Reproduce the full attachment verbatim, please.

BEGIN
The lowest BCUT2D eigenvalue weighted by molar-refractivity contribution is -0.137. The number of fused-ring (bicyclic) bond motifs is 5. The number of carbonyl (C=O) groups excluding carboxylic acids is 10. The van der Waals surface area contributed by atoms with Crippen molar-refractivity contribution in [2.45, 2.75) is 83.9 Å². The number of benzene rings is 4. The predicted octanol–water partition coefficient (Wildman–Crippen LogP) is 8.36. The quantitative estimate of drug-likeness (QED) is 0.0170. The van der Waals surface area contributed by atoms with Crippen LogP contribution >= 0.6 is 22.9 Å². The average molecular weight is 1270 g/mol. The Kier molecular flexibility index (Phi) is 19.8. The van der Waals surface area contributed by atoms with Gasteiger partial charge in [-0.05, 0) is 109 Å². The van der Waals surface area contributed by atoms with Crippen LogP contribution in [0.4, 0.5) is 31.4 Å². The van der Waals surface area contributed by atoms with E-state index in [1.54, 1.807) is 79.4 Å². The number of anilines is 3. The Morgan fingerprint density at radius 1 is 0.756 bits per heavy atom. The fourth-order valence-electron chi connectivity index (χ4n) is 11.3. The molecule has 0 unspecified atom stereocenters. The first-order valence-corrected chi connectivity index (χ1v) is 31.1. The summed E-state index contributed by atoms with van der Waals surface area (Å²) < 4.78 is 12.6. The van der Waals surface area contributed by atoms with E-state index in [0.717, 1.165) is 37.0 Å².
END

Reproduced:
The lowest BCUT2D eigenvalue weighted by molar-refractivity contribution is -0.137. The number of fused-ring (bicyclic) bond motifs is 5. The number of carbonyl (C=O) groups excluding carboxylic acids is 10. The van der Waals surface area contributed by atoms with Crippen molar-refractivity contribution in [2.45, 2.75) is 83.9 Å². The number of benzene rings is 4. The predicted octanol–water partition coefficient (Wildman–Crippen LogP) is 8.36. The quantitative estimate of drug-likeness (QED) is 0.0170. The van der Waals surface area contributed by atoms with Crippen LogP contribution >= 0.6 is 22.9 Å². The average molecular weight is 1270 g/mol. The Kier molecular flexibility index (Phi) is 19.8. The van der Waals surface area contributed by atoms with Gasteiger partial charge in [-0.05, 0) is 109 Å². The van der Waals surface area contributed by atoms with Crippen LogP contribution in [0.4, 0.5) is 31.4 Å². The van der Waals surface area contributed by atoms with E-state index in [1.54, 1.807) is 79.4 Å². The number of anilines is 3. The Morgan fingerprint density at radius 1 is 0.756 bits per heavy atom. The fourth-order valence-electron chi connectivity index (χ4n) is 11.3. The molecule has 0 unspecified atom stereocenters. The first-order valence-corrected chi connectivity index (χ1v) is 31.1. The summed E-state index contributed by atoms with van der Waals surface area (Å²) < 4.78 is 12.6. The van der Waals surface area contributed by atoms with E-state index in [0.717, 1.165) is 37.0 Å².